BMI View: We continue to expect Turke y to remain the most attractive power market in the CEE region this quarter. We foresee p ower demand in Turkey to be robust over the next decade, given the high levels of investment being channelled into its power sector, the country's capacity expansion plans and its improving economic outlook . T here is also considerable political backing for power sector expansion as the government continues to strive for greater energy security and to lower the country's heavy reliance on imports of natural gas through expanding domestic capacity - with renewables and domestically sourced coal leading the way.
Yet, while the outlook is bright, the development of Turkey's power sector is complicated by the county's precarious economic and political position. The need to reduce its reliance on foreign capital, narrow external deficits and rebalance away from private consumption towards more domestic saving and investment will necessitate a period of slower growth. Although the government and central bank have clearly demonstrated an aversion to allowing rebalancing to play out through lower GDP growth rates in the medium term, we believe this is simply delaying the inevitable. Risks of a more pronounced and rapid fall in headline growth remain high in light of the deterioration in the global macroeconomic outlook for emerging markets that has seen investor confidence suffer and capital inflows dry up. As it stands, our country risk team forecast real GDP growth to be significantly slower over the next few years than the 9.0% average reading recorded in 2010-2011.
That said, we are retaining a cautious, but positive long-term view on the sector, based on the fact that finding a solution to existing energy-related imbalances is central to the performance of the country's wider economy, making reform and new investment in the power industry a top priority. Furthermore, relative to other power markets in Central and Eastern Europe (CEE), Turkey emerges as the clear outperformer based on longer-term macroeconomic and demographic fundamentals that continue to support our forecasts for electricity generation, and thus consumption. With our forecasts indicating that power consumption will grow at an annual average of 5.34% year-on-year (y-o-y) between 2015 and 2024, substantial investment in new generating capacity will be necessary, suggesting rewards on offer in the Turkish market will outweigh the risks.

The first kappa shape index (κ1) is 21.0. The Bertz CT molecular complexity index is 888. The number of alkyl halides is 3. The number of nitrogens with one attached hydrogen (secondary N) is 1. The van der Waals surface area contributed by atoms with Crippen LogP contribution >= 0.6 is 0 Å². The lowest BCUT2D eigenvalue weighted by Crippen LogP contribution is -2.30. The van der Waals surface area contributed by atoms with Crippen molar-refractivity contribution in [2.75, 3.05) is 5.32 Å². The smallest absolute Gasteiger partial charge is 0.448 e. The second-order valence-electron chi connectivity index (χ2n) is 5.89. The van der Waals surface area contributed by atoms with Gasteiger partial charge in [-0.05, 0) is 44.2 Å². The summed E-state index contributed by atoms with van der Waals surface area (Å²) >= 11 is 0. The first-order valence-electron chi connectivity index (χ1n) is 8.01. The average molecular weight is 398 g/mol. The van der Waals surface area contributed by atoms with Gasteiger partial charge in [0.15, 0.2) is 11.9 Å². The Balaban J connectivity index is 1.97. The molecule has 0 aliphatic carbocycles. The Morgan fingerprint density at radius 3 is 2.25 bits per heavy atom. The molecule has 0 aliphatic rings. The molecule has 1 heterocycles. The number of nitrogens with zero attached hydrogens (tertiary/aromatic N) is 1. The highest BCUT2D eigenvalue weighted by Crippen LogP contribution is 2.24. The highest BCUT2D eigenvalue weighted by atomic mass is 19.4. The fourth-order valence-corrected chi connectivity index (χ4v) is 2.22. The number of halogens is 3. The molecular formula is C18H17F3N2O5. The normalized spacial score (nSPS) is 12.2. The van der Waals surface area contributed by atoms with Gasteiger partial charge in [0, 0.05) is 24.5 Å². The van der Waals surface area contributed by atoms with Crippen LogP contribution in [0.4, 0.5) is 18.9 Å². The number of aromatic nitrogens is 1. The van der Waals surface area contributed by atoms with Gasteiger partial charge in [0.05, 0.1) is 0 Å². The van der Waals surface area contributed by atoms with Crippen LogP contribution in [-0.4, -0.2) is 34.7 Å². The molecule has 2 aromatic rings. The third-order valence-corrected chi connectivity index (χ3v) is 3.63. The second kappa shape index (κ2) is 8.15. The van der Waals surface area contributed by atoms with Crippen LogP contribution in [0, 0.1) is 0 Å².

Key Trends And Developments
We expect thermal generation to dominate the electricity generation mix to the end of our forecast period. While coal- and gas-fired will grow in absolute terms, we expect both to lose their share of generation to hydropower and non-renewables (and potentially nuclear). By 2024 we expect gas to account for 40.37% of total electricity generation (as opposed to 41.86% in 2014), coal to account for 24.85%, hydropower to account for 22.03% and non-hydro renewables to generate 12.07% of all electricity.
Natural gas will remain the predominant source of electricity in the Turkish power mix over our 10-year forecast period to 2024. The renegotiation of contracts to offset lira weakness - with contracts denominated in USD - and additional imports coming, highlight the fuel's continued importance in the mix. This view is strengthened by the fact there is significant gas infrastructure already in place - both pipeline interconnections and generation capacity - and the fall in gas prices, which in Turkey's case are closely indexed to the oil price.
While we maintain our positive outlook for Turkey's renewables segment, we do not believe the sector alone can rebalance the country's power mix. We expect the government to meet its target of generating 30% of electricity from hydropower and non-hydro renewables sources (wind, solar, biomass and geothermal) by 2023, with our forecasts projecting 22% (hydro) and 12% (non-hydro) being generated by that year. On the other hand, lower capacity factors for non-hydro renewables and the risk of drought - which would limit hydropower output - suggest the sector will be unable to contribute a greater proportion of the power mix by the end of our forecast period.